You didn’t mention one of the intriguing elements of the interrogations of Dr. Lee which is in fact quite common — the false representation to the subject of the polygraph results. Because interrogations are intended to coerce confessions of one sort or another, interrogators feel themselves entirely justified in using their coercive means as flexibly as possible to extract them. Consistency regarding the particular technique is not important; inducing anxiety and fear is the point.
Polygraphers are fond of the technique used by psychics called cold reading, as a slightly less dramatic practice than actually lying to the subject about the results. In this sort of cold reading, the interrogator will suggest to the subject that there may be a potential problem, an ambiguous result, to one of the questions and inquire whether the subject knows of anything that might help clear it up, etc, etc.
Your account of the Redmond report — I haven’t seen it — shows how another hoary slider is thrown past the public. The polygraph is asserted to have been a useful tool in counterintelligence investigations. This is a nice example of retreating into secret knowledge: we know it works, but it’s too secret to explain. To my own knowledge and experience over a thirty year career this statement is a false one. The use of the polygraph (which is inevitably to say, its misuse) has done little more than create confusion, ambiguity and mistakes. I’d love to lay out this case for you, but unfortunately I cannot — it’s a secret too…
…Deciding whether to trust or credit a person is always an uncertain task, and in a variety ofI’ve seen these bureaucratically-driven flights from accountability operating for years, much to the cost of our intelligence and counterintelligence effectiveness. The US is, so far as I know, the only nation which places such extensive reliance on the polygraph. (The FBI, to its credit in a self-serving sort of way, also rejects the routine use of the polygraph on its own people.) It has gotten us into a lot of trouble.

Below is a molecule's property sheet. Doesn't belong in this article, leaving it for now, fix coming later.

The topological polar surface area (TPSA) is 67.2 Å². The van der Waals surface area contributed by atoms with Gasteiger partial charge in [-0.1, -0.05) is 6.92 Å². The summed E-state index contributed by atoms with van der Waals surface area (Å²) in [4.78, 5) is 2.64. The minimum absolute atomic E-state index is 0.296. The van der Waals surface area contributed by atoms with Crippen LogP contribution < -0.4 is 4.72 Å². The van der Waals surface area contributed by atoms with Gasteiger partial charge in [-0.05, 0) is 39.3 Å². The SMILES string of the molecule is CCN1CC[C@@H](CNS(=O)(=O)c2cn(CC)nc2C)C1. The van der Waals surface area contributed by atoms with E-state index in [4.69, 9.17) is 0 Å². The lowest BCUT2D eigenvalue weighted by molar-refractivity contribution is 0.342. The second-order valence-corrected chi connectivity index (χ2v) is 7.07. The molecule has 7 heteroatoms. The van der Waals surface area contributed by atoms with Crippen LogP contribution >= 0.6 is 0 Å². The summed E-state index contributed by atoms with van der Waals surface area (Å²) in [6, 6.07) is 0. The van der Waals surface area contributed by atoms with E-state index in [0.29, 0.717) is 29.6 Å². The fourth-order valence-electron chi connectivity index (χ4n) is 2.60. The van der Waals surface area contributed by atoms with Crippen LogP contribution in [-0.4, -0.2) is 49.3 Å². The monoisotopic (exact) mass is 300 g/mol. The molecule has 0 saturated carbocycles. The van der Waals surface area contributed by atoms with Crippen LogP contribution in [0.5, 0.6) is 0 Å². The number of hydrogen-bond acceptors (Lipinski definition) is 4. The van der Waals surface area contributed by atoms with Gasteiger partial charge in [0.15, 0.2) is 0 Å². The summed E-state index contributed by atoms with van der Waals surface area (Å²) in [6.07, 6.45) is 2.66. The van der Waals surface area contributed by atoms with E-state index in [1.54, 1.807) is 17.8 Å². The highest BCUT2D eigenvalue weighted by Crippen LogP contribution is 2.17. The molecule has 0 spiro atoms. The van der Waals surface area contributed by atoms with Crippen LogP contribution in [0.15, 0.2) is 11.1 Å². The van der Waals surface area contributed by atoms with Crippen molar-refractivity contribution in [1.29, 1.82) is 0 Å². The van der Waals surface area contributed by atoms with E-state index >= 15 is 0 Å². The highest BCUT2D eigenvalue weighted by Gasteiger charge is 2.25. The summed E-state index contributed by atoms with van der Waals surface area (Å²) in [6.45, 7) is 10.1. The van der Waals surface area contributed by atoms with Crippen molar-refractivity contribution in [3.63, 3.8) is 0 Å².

On the other hand, there have been episodes in which high-level pressures to use or acquire certain persons entirely override pious belief in the polygraph. One instance which made the press is that of the Iranian connection in the Iran-Contra affair.
I wish you well in this particularly important theater of the struggle against pseudoscience: the national security state has many unfair and cruel weapons in its arsenal, but that of junk science is one which can be fought and perhaps defeated by honest and forthright efforts like yours.
Aldrich H. Ames
P.O. Box 3000
White Deer, PA 17887
P.S. I should say that all my outgoing mail goes through the CIA — unlawfully — for review, censorship and whatever use it chooses to make of it.”
Letter to Steven Aftergood of the Federation of American Scientists, November 28, 2000.
The film adaptation of the book Fifty Shades of Grey recently made its cable debut in the UK. Yeah, I watched it. As befitting a story originally published on a Twilight fan-fiction site, the movie is set in Seattle, Washington, but the film was shot in Vancouver, British Columbia.*
A meticulously lit and art-directed film, the scene of the self-made-billionaire-and-sadist Christian Grey addressing his inamorata’s graduating class was obviously shot at a real university. A university which is– as the sign below the podium clearly states–located in Vancouver.
* Canadian cities have a proud tradition of standing in for American ones because production costs are so much cheaper. “You can wipe your arse on the dollar,” Keith Richards once replied to a hopeful Canadian journalist who’d asked if the Rolling Stones rehearsed their tours in Toronto because they loved the city so much.